Prepared for josh k. | Delivered November 8, 2019
Business Model of TV Production
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To understand the business of TV production from end-to-end, including each entity involved.
, creatives make the content then license the rights to media/distribution companies. There is usually a revenue share (royalties) on the license.
TV shows are
by a production company, purchased by a network and then distributed through the network or its subsequent partnerships with cable companies or SVOD brands.
As the Internet grows, the "
" that used to be around distribution has been removed and now it is much easier for content to reach audiences through hundreds of means.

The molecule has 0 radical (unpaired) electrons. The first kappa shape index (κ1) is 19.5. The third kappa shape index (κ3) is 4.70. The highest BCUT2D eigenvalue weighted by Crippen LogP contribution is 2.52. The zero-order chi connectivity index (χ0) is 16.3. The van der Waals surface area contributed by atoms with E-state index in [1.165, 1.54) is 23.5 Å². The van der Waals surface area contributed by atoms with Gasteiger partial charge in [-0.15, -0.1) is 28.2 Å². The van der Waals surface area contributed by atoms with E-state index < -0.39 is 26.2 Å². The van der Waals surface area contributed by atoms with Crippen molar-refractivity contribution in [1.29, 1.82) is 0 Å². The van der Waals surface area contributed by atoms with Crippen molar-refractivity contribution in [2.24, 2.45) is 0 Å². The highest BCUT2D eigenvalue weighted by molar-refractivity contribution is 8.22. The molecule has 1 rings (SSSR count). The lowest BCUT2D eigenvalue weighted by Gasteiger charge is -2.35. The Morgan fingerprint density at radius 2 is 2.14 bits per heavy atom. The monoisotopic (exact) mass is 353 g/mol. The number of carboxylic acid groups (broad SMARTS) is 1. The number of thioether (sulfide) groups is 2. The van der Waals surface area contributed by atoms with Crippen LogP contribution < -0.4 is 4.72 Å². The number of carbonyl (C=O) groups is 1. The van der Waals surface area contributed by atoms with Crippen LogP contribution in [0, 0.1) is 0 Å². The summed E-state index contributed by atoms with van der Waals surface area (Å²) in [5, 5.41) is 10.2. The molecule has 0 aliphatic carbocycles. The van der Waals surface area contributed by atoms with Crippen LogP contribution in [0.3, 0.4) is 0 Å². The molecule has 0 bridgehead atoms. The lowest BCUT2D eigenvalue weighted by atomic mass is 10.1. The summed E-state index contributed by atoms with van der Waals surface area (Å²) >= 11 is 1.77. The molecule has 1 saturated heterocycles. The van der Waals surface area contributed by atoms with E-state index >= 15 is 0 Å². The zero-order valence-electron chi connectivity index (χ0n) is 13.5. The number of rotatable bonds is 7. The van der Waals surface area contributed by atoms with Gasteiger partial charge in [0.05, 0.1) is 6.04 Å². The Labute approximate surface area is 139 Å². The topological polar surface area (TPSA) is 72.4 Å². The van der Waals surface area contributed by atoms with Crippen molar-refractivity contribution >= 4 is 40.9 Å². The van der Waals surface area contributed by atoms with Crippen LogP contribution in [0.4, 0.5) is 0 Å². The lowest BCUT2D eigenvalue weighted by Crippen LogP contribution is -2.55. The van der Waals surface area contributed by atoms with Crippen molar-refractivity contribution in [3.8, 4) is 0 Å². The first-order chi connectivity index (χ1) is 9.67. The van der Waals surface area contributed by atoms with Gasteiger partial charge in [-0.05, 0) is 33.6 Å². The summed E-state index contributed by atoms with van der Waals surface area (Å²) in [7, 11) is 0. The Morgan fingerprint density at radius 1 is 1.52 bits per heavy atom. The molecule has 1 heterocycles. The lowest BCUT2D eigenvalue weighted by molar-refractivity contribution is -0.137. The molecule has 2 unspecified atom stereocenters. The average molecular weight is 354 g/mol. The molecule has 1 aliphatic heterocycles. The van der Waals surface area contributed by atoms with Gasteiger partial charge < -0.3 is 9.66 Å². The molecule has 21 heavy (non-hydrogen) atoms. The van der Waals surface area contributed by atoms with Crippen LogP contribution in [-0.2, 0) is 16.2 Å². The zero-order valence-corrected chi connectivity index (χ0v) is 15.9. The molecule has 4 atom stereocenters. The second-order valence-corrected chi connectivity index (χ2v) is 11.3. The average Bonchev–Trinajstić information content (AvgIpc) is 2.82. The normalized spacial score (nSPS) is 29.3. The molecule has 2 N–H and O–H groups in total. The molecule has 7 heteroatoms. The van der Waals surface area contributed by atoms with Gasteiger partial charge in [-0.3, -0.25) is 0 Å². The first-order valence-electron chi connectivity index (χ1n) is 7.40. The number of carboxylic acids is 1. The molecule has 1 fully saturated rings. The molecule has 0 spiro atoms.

There is a
of creative professionals and demand is high for content. As such, content producers can charge a
Some distributors seek to
collapse the value chain
and instead acquire their own production companies.
Netflix reportedly also help
the business model of TV production by offering producers upfront contracts for 1-2 seasons (never done before) and develop shows with almost no input from Netflix.
This also allowed them to introduce the concept of "
", or releasing an entire series/season at once for people to watch on demand. TV networks are now experimenting with less-traditional release schedules.
TV production in the US in 2018 made
Unscripted shows generally earn around
per episode, paid upfront as a licensing fee, which content makers
to fund the production. Their profit margin is around
, at the forefront of unscripted TV distribution, recently changed the way they paid producers. Now, producers are required to self-fund production (in advance) and Discovery will only pay
upon the delivery
of a complete series.
Networks usually also wind up paying for any
needed, though Discovery's new model could cut this.